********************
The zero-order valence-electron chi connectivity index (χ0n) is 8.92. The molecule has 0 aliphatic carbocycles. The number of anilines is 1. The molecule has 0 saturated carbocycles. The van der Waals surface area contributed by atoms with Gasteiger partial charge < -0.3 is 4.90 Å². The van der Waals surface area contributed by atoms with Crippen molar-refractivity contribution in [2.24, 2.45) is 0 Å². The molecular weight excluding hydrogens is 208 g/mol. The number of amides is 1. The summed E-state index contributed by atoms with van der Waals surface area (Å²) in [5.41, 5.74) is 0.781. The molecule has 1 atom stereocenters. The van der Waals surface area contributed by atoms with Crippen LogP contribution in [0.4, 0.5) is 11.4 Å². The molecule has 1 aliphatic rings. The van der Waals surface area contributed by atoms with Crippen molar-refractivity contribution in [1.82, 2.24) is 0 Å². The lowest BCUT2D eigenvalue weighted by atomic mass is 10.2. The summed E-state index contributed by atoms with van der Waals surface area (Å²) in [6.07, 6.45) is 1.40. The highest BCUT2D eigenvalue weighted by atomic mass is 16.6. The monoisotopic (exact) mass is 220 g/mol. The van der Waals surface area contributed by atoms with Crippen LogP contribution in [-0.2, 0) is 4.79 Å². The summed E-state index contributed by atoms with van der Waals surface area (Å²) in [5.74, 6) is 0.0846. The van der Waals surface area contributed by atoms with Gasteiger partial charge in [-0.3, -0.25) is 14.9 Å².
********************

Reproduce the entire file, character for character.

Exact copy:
The zero-order valence-electron chi connectivity index (χ0n) is 8.92. The molecule has 0 aliphatic carbocycles. The number of anilines is 1. The molecule has 0 saturated carbocycles. The van der Waals surface area contributed by atoms with Gasteiger partial charge < -0.3 is 4.90 Å². The van der Waals surface area contributed by atoms with Crippen molar-refractivity contribution in [2.24, 2.45) is 0 Å². The molecular weight excluding hydrogens is 208 g/mol. The number of amides is 1. The summed E-state index contributed by atoms with van der Waals surface area (Å²) in [5.41, 5.74) is 0.781. The molecule has 1 atom stereocenters. The van der Waals surface area contributed by atoms with Crippen LogP contribution in [0.4, 0.5) is 11.4 Å². The molecule has 1 aliphatic rings. The van der Waals surface area contributed by atoms with Crippen molar-refractivity contribution in [1.82, 2.24) is 0 Å². The lowest BCUT2D eigenvalue weighted by atomic mass is 10.2. The summed E-state index contributed by atoms with van der Waals surface area (Å²) in [6.07, 6.45) is 1.40. The highest BCUT2D eigenvalue weighted by atomic mass is 16.6. The monoisotopic (exact) mass is 220 g/mol. The van der Waals surface area contributed by atoms with Crippen LogP contribution in [-0.2, 0) is 4.79 Å². The summed E-state index contributed by atoms with van der Waals surface area (Å²) in [5.74, 6) is 0.0846. The van der Waals surface area contributed by atoms with Gasteiger partial charge in [-0.3, -0.25) is 14.9 Å².